But there's one thing about changing times. They're inclined to keep right on changing. And in the case of proms and formal dances, the pendulum began to swing back the other way a few years ago.
Dresses for proms and formal dances are big items now, local retailers report. Indeed, with virtually every high school in the Salt Lake area having at least one major formal dance a year and often three or four, it's hard to keep an adequate selection in stock.
"You have to really go shopping early if you want to find a pretty dress or everything gets picked over," says Holly Austin, who did shop early and found just the right off-the-shoulder pink taffeta to wear to the Woods Cross Senior Ball. (Her date was John Reed.)
According to Holly, a Kearns High graduate who's now attending the University of Utah, romance is all the rage in party clothes. And sophistication. Nobody's much interested in gimmicky stuff. As for lengths, Holly and most of the girls who've been dancing their nights away at proms the past few weeks here in Salt Lake City, seem to prefer mid-calf or floor-length. Minis might be fun for the hop or the disco. But they just don't make the scene when you're out to make memories. At the prom, most young ladies want to live out their fairy-tale fantasies. And do you know many princesses of old who wore short, short skirts?
A lot of princesses, though, used to receive roses from their prince charmings - and the custom's still going strong. The corsage is a big part of that big evening for high school kids. John (a son of Jerry and Linda Reed) presented Holly (a daughter of Fred and Peach Austin) with one made of pink roses and white carnations. It matched her dress perfectly, and it also looked right with his gray tux accented with pink tie and cummerbund.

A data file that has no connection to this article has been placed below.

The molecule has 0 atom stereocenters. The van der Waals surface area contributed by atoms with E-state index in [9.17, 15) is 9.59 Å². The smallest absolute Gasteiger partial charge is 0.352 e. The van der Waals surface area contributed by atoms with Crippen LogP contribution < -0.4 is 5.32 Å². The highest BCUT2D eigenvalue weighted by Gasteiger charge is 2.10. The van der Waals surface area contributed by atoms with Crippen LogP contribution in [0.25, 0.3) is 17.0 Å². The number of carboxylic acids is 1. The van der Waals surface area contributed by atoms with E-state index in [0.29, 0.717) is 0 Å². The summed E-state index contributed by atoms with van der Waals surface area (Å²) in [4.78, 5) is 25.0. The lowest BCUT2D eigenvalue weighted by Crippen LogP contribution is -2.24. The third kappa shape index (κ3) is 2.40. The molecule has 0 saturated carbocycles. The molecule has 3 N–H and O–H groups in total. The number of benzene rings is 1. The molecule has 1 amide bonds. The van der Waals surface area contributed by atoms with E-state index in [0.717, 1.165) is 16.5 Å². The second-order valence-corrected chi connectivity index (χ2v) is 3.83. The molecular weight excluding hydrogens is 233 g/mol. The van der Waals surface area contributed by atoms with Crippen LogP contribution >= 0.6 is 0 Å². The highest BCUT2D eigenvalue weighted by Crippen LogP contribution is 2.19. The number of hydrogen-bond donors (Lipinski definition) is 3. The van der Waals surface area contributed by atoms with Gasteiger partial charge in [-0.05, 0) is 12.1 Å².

Add up the tab for the corsage and the dance tickets and dinner and everything else and you're into a lot of money for the evening, says John, who works as a custodian at Centerville Junior High when he's not in class at Woods Cross. "It's really hard for some of the kids to afford it. I'm glad I have a job."
John Madsen, son of Calvin and Sherry Madsen, agrees that prom-going can be a mighty expensive proposition for a fellow. For his big Murray High Junior Prom date with Veronica Allen, a daughter of Mr. and Mrs. Joseph B. Allen, the bill looked something like this:
- Tuxedo rental, about $45.
- Dance tickets, $14.
- Junior Prom picture with date, $20.
- Tip to friend who acted as van driver, $5. (John and his brother Craig, with whom he double-dated, hired a driver to take them to dinner at Snowbird and to the dance at the State Capitol in high style.)
- Dinner. ("Just put that it was expensive," says John. "VERY expensive. Most kids these days go to fancy places to eat before the big dance, and it always costs a lot of money. Maybe $35 to $75 by the time you've had dessert.")
- Corsage, $12.
- Carriage ride after the dance, $25 for half an hour. ("But it was worth it," says John. "VERY romantic.")
Veronica, who designed her own black satin dress in a Victorian style for the prom because she wanted something unique, agrees that it was a romantic evening. Special in every way.
Even the way John invited her to attend the dance was special.
"Most of the boys don't just call and invite you," Veronica explains. "They do something really neat. John brought over a ladder, knocked on my window, serenaded me and gave me a rose."
How could any girl refuse a dance invitation like that?